ABC vs. Aereo



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The Supreme Court heard arguments yesterday in ABC vs. Aereo. There are two main issues that the Court will need to address. The first issue is whether or not the re-transmission of OTA content constitute a “public” or “private” performance. The second issue is murkier, and concerns the future of “the cloud” where data and entertainment content is moving.

Chief Justice John Roberts Jr. came down hard when he told Aereo’s lawyer: “Your technological model is based solely on circumventing legal prohibitions that you don’t want to comply with.” In summary, copyright law allows for the private use of the broadcaster’s airwaves. For example, it’s completely legal to hook up a Mohu antenna to a television, or even a Sky to four televisions in one home because that use of the airwaves constitutes a “private” performance (even if you have friends come over to watch the Super Bowl). However, the cable companies pay approximately $3 billion a year in retransmission fees to the networks because their capture of broadcasts and sending them to million of customers is a “public performance.” Aereo claims its performances are “private” because each customer (who pays between $8-$12/month) is assigned a tiny antenna to digitally capture an OTA broadcast and store it in the cloud. The “owner” of that antenna then has the content streamed to a tablet, smartphone or computer.


The issue the Justices spent more time on “was about the risk that the Court might rule in this case in a way that would smother the infant of digital innovation in its electronic crib,” according to SCOTUSblog. In other words, storing a transmission in the cloud could  theoretically affect anything from Dropbox to iTunes. According to the Wall Street Journal Online, Justice Breyer said the broadcasters’ arguments made him “nervous,” while Justice Sotomayor said the case was a difficult one.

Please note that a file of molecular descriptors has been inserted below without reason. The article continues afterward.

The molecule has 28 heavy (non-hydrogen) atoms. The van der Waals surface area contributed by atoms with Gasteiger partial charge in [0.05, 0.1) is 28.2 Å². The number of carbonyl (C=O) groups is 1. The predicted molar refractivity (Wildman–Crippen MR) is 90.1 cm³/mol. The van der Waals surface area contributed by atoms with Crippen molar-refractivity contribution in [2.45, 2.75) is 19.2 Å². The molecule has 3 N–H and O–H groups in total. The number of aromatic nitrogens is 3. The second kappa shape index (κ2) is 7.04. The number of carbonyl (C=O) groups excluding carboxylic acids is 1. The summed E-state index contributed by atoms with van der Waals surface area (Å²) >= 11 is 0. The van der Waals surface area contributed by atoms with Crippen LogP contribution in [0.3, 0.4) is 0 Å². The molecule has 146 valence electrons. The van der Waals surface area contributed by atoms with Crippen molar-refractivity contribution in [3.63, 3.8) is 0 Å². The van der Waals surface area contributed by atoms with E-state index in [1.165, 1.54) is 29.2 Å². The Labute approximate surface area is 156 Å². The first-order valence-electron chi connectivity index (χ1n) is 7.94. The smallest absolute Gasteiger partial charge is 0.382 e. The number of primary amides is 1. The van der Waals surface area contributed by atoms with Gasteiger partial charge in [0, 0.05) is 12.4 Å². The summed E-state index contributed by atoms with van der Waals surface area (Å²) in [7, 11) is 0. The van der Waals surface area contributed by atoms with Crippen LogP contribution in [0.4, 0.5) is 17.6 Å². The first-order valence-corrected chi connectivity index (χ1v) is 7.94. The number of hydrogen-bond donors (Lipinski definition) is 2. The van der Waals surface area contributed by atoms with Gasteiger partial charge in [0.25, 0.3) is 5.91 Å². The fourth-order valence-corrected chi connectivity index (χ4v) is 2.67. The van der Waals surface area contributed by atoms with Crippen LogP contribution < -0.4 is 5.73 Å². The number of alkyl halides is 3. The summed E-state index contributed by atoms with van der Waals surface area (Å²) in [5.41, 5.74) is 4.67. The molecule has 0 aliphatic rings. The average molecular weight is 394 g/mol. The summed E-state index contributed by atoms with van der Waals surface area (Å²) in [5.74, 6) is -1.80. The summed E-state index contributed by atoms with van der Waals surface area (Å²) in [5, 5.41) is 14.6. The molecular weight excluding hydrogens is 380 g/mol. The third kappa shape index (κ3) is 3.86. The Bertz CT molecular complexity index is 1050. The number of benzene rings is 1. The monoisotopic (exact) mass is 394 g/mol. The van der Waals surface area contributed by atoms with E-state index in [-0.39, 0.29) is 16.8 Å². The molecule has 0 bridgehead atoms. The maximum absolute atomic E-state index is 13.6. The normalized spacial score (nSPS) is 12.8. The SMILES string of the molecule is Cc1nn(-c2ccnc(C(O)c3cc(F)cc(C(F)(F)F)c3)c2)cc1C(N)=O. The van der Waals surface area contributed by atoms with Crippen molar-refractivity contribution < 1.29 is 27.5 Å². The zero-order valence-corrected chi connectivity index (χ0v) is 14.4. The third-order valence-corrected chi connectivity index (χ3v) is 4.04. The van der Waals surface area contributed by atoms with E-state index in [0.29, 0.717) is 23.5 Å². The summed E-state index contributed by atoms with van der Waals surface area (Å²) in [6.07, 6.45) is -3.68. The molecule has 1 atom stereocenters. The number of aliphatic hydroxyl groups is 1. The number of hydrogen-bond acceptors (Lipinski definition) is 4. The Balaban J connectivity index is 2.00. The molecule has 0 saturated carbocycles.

There is little precedent for how the Court might rule and what that ruling will mean for the television industry. The Supreme Court rarely rules on copyright laws and the last time they ruled on case relating to television was six years ago. Prior to that, they ruled in favor of Sony in the “Betamax” case in 1984, allowing for private VHS recordings of broadcast TV shows. If the Court rules in favor of Aereo, the broadcasters are threatening to move to a cable only model. If the Court rules in favor of the broadcasters, then Aereo will likely go out of business. A ruling is expected in June.



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